DSAR sessions became hubs of peer learning. Students shared their interpretations of key texts, audio, and videos, contributing diverse data as learning resources. The course itself was iterative, evolving with each cohort’s input. Co-analysis exercises and knowledge-sharing across sites redistributed methodological and analytical power, placing forcibly displaced youth as experts.

  • Pedagogies of care and solidarity:

Critical participatory action research is not just about collecting data but about creating a care culture. In our DSAR project, we did not rush through the process. The project occurred during lockdowns in different regions, providing students with a meaningful way to engage when other opportunities were scarce. They supported each other, celebrated achievements and empathised with one another’s stories.

  • Purpose for structural change and action:

DSAR transcends data collection and advocates for action and structural change. Young people explored how to use research findings to inform advocacy and policy changes.

What emerged from this method

There were many key findings (which you can read more about here). From using this approach, two things stood out.

1 ) Coloniality manifests in multiple ways

EiE interventions were often perceived as unjust by both EiE practitioners and forcibly displaced people, perpetuating exclusionary and discriminatory norms by design. For example, many practitioners noted that the sector was ‘based on a Western model’ that was ‘largely blind to racism.’ They noted examples of preferential treatment towards specific populations and how the sector had a ‘white saviour complex’. Young people shared examples of nationality-based scholarships, the reluctance of education stakeholders to address racism discrimination in schools and limited post-primary opportunities- which they perceived to be based on others’ perceptions of their capabilities.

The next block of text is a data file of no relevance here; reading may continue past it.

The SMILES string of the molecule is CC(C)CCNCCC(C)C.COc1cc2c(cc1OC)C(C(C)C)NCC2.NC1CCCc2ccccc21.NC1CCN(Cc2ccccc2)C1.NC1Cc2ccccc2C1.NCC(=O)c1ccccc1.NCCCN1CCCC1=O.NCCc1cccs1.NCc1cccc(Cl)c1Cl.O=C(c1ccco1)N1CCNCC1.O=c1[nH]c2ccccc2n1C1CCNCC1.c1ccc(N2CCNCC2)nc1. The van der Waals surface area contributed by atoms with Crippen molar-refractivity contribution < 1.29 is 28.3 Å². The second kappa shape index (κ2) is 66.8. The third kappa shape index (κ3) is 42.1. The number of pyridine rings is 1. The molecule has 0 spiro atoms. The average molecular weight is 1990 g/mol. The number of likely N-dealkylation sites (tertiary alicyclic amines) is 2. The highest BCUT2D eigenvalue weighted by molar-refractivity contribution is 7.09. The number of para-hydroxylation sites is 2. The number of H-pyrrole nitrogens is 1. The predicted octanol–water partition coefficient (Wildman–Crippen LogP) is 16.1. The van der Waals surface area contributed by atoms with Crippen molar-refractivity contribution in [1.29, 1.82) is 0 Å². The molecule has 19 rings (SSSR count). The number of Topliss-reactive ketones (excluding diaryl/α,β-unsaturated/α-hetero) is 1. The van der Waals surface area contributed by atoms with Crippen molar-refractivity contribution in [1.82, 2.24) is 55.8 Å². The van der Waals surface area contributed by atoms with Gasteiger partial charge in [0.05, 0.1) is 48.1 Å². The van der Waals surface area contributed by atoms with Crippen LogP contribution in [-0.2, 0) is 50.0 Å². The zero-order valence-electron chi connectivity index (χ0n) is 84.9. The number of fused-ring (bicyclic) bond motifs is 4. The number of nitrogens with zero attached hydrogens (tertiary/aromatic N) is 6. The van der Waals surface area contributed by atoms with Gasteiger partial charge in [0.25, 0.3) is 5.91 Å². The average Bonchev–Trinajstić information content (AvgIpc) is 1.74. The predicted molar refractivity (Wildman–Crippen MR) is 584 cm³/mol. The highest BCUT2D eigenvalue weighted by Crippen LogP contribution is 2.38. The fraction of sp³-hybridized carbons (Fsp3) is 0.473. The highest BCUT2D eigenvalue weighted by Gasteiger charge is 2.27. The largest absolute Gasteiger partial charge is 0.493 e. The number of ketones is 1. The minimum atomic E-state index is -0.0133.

2) People contest, challenge and devise alternative futures

Although practitioners were not as forthcoming with ideas to change the system, young people shared ample examples of how people were navigating delimiting educational opportunities. Whether it was creating schools in caves, moving to different camps across East Africa to access different schooling opportunities, volunteering, teaching, setting up organisations or taking courses online, people contest, challenge and devise alternative futures beyond the narrow parameters set by external stakeholders.

It also revealed that young people are not inert and waiting in camps for saviours; instead, many are forging their own better, envisioned future. Young people are not just aid recipients; they are aid providers.

Using the DSAR model going forward

Revisiting EiE through the lens of the Black Radical Tradition offers a transformative perspective that challenges existing paradigms and demands a reevaluation of practices within the field. Applying the principles of the Black Radical Tradition to broader research, policy, and programme design work is essential for challenging existing power structures, amplifying those who have been structurally disadvantaged and historically underseverd, interrogating systems of oppression, promoting equity and justice, and fostering solidarity. We have built and adapted the DSAR principles at Design for Social Impact Lab and use them in the work we do with organisations, and practitioners who want to break away from entrenched systems of inequality and oppression that show up in research and social impact projects. You can click here to learn more (and receive a free handout with more details).